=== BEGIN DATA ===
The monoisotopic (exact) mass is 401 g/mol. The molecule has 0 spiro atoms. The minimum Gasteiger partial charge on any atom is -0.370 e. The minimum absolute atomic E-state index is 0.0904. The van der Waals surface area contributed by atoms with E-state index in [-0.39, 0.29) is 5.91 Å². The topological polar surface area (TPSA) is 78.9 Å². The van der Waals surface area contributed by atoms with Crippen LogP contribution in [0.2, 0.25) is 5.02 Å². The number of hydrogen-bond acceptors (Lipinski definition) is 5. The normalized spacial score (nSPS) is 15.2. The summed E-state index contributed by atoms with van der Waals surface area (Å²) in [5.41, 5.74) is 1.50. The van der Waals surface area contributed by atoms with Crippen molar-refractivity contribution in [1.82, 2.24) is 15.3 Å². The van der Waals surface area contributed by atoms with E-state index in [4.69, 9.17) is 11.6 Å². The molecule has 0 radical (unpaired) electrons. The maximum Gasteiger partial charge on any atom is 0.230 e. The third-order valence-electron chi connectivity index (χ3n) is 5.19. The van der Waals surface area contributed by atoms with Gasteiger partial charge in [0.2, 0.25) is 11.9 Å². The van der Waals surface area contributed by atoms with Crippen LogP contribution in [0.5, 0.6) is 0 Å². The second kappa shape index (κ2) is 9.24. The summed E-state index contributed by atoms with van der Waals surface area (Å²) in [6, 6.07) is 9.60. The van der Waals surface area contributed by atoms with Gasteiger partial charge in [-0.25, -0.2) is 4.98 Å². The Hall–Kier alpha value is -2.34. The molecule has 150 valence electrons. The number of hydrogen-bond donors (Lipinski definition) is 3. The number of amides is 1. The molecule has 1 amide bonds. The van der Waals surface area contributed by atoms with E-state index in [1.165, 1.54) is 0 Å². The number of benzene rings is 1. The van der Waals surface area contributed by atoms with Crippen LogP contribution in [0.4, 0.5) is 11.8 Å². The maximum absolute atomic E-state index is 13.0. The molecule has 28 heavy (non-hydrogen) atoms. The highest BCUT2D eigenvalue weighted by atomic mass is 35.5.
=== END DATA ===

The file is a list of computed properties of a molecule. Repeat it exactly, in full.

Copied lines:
The monoisotopic (exact) mass is 401 g/mol. The molecule has 0 spiro atoms. The minimum Gasteiger partial charge on any atom is -0.370 e. The minimum absolute atomic E-state index is 0.0904. The van der Waals surface area contributed by atoms with E-state index in [-0.39, 0.29) is 5.91 Å². The topological polar surface area (TPSA) is 78.9 Å². The van der Waals surface area contributed by atoms with Crippen LogP contribution in [0.2, 0.25) is 5.02 Å². The number of hydrogen-bond acceptors (Lipinski definition) is 5. The normalized spacial score (nSPS) is 15.2. The summed E-state index contributed by atoms with van der Waals surface area (Å²) in [5.41, 5.74) is 1.50. The van der Waals surface area contributed by atoms with Crippen molar-refractivity contribution in [1.82, 2.24) is 15.3 Å². The van der Waals surface area contributed by atoms with E-state index in [4.69, 9.17) is 11.6 Å². The molecule has 0 radical (unpaired) electrons. The maximum Gasteiger partial charge on any atom is 0.230 e. The third-order valence-electron chi connectivity index (χ3n) is 5.19. The van der Waals surface area contributed by atoms with Gasteiger partial charge in [0.2, 0.25) is 11.9 Å². The van der Waals surface area contributed by atoms with Crippen LogP contribution in [0.5, 0.6) is 0 Å². The second kappa shape index (κ2) is 9.24. The summed E-state index contributed by atoms with van der Waals surface area (Å²) in [6, 6.07) is 9.60. The van der Waals surface area contributed by atoms with Gasteiger partial charge in [-0.25, -0.2) is 4.98 Å². The Hall–Kier alpha value is -2.34. The molecule has 150 valence electrons. The number of hydrogen-bond donors (Lipinski definition) is 3. The number of amides is 1. The molecule has 1 amide bonds. The van der Waals surface area contributed by atoms with E-state index in [1.165, 1.54) is 0 Å². The number of benzene rings is 1. The van der Waals surface area contributed by atoms with Crippen LogP contribution in [0.4, 0.5) is 11.8 Å². The maximum absolute atomic E-state index is 13.0. The molecule has 28 heavy (non-hydrogen) atoms. The highest BCUT2D eigenvalue weighted by atomic mass is 35.5.